Friday, April 12, 2013

Lean Quote: Lean Improvement is a Better Option in a Competitive World

On Fridays I will post a Lean related Quote. Throughout our lifetimes many people touch our lives and leave us with words of wisdom. These can both be a source of new learning and also a point to pause and reflect upon lessons we have learned. Within Lean active learning is an important aspect on this journey because without learning we can not improve.

"A competitive world has two possibilities for you. You can lose. Or, if you want to win, you can change." — Lester Thurow, Dean, Sloan School of Management, M.I.T.

In recent years, more companies have adopted Lean as a continuous improvement method to improve profitability, enhance customer satisfaction and maintain a competitive edge in the marketplace. Based on a customer-focused view, Lean can provide a strong foundation for any organization that wants to incorporate continuous improvement into its operating philosophy.

Starting the Lean journey can be difficult. It is critical to have alignment and clearly state the need for improvement from the beginning. There are ten key steps that should be taken when starting the journey towards a Lean improvement.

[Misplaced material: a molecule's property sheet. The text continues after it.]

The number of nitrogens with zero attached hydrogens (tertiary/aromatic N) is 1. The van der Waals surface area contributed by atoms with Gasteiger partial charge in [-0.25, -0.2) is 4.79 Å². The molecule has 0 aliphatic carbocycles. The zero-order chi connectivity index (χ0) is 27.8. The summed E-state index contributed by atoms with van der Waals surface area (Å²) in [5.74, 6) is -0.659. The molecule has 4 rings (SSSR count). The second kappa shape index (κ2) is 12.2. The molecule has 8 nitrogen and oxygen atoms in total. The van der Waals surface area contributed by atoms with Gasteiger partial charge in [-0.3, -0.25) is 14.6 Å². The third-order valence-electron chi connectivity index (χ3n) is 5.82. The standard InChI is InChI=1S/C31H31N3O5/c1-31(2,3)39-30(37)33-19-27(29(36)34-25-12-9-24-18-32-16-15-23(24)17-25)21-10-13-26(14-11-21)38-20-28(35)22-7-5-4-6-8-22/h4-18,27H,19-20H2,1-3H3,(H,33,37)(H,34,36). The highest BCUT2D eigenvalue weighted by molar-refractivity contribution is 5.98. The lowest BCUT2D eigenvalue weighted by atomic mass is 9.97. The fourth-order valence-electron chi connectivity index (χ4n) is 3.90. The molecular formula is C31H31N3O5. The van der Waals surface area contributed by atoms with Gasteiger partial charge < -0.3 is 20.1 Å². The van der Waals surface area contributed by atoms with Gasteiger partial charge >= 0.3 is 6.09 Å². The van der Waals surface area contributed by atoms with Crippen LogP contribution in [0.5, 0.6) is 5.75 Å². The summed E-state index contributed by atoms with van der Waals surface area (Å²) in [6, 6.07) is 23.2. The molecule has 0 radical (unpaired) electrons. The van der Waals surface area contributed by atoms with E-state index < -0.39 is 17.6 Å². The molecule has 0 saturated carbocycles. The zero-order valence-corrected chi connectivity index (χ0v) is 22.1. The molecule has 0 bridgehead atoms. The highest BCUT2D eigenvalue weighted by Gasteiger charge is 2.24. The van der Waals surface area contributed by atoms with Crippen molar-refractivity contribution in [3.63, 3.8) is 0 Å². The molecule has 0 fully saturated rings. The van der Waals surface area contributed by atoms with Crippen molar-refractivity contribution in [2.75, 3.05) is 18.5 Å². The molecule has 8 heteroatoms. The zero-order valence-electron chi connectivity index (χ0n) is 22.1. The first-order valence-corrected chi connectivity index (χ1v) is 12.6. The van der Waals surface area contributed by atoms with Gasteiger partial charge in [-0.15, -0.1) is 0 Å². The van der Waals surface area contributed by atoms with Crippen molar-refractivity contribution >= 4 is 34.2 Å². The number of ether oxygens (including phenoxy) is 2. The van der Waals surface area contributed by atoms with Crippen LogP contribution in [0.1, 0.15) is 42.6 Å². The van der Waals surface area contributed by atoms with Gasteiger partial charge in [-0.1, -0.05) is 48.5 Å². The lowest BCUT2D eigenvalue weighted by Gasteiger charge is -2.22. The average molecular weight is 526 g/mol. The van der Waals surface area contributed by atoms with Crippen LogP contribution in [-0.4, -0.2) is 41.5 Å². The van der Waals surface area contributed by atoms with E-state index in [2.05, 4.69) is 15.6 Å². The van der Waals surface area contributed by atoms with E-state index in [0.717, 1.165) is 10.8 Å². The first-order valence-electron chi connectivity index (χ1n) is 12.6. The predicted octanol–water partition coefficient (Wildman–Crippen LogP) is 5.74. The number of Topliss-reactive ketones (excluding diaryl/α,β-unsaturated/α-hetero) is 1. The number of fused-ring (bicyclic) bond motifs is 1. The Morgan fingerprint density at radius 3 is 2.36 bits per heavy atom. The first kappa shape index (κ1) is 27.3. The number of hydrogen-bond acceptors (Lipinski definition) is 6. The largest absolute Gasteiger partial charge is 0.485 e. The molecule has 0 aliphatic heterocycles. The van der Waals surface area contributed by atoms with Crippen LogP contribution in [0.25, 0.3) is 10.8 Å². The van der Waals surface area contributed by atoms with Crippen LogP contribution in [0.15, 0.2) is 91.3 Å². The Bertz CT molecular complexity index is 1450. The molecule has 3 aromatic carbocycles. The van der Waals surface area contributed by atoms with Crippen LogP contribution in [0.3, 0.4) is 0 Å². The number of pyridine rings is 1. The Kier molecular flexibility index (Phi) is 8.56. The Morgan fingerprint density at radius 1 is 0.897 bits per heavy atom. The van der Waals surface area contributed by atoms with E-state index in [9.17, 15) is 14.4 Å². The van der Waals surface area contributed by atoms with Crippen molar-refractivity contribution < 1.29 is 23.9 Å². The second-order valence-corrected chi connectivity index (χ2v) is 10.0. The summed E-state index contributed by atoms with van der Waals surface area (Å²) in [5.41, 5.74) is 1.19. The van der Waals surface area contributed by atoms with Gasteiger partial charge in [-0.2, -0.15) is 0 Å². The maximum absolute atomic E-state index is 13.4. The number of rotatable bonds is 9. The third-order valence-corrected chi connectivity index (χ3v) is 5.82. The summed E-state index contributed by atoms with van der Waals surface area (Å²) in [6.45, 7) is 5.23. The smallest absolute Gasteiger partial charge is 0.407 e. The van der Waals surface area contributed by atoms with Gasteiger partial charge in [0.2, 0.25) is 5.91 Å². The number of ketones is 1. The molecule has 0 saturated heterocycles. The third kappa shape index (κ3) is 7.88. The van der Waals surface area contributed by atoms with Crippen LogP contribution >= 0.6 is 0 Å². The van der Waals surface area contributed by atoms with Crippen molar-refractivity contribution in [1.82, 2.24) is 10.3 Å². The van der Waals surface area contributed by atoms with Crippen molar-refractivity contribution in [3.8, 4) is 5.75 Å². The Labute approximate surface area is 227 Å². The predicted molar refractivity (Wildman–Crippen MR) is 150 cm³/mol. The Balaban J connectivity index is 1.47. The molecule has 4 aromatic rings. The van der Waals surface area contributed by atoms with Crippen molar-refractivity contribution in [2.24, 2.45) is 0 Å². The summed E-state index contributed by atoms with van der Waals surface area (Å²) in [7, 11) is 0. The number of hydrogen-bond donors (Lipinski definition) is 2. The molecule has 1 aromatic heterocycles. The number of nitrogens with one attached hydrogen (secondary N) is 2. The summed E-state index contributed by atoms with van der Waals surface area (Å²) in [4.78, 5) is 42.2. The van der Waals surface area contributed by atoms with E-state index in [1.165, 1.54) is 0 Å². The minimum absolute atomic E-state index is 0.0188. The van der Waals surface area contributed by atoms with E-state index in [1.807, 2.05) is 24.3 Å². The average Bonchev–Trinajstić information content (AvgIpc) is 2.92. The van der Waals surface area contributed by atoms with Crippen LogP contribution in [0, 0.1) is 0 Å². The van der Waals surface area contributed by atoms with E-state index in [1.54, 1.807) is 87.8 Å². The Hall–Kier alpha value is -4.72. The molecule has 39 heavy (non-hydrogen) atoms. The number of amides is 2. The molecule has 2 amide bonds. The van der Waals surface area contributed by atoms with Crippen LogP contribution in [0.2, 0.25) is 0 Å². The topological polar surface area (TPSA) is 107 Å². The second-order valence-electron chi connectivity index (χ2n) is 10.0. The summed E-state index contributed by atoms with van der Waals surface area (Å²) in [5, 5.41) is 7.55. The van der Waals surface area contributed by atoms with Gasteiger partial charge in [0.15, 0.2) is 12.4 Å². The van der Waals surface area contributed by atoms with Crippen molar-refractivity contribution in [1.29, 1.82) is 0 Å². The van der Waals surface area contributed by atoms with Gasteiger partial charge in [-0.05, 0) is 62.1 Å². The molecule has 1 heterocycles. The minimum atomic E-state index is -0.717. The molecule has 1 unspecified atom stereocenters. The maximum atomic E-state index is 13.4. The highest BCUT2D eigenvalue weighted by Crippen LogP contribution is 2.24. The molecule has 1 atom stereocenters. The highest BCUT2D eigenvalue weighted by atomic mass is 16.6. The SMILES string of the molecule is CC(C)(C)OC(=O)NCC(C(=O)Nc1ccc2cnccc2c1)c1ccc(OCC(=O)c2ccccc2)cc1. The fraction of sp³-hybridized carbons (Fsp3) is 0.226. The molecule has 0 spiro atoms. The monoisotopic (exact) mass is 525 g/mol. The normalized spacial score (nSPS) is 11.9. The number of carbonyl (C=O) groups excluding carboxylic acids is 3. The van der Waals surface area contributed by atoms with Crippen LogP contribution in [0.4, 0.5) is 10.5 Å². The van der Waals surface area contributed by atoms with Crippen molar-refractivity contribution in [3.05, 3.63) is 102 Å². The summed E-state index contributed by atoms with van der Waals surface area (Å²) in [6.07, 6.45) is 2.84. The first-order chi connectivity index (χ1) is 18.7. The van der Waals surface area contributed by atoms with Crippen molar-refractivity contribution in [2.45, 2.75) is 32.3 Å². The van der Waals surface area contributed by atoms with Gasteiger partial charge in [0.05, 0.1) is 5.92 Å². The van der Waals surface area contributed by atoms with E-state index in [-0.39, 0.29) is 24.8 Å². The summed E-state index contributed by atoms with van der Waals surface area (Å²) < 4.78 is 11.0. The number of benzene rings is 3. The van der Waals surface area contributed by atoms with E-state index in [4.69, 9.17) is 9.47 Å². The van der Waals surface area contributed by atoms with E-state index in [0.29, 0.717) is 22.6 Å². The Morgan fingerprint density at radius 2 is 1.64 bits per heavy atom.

1. Establish a need to improve and obtain management commitment
2. Define the improvement objective
3. Identify and acquire necessary resources
4. Collect information and determine current state
5. Uncover the root cause
6. Identify and test countermeasures that will meet the improvement objectives
7. Develop plans for implementing the countermeasures which ensure buy-in
8. Implement the improvement
9. Standardize the improvement
10. Repeat starting a step 1

Every system should have provision for an improvement cycle. Therefore when an objective has been achieved, work should commence on identifying better ways of doing it. There is no improvement without measurement. An organization must establish current performance before embarking on any improvement. If it does not, it will have no baseline from which to determine if its efforts have yielded any improvement.

Lean improvement is about the entire organization and everything it does. Lean Thinking has to be a prime concern of executive management and its success depends upon commitment from them. Their commitment must also be highly visible. It is not enough to demand improvement. If executive management does not demonstrate its commitment by doing what it says it will do they cannot expect others to be committed either.

Lean manufacturing practices, which are at the very core of change, are an absolute necessity in today’s competitive global marketplace. While the pursuit of Lean is not a destination but a journey it is clear that organizations that stretch themselves to build a culture around these values will ultimately have a big advantage those who do not.

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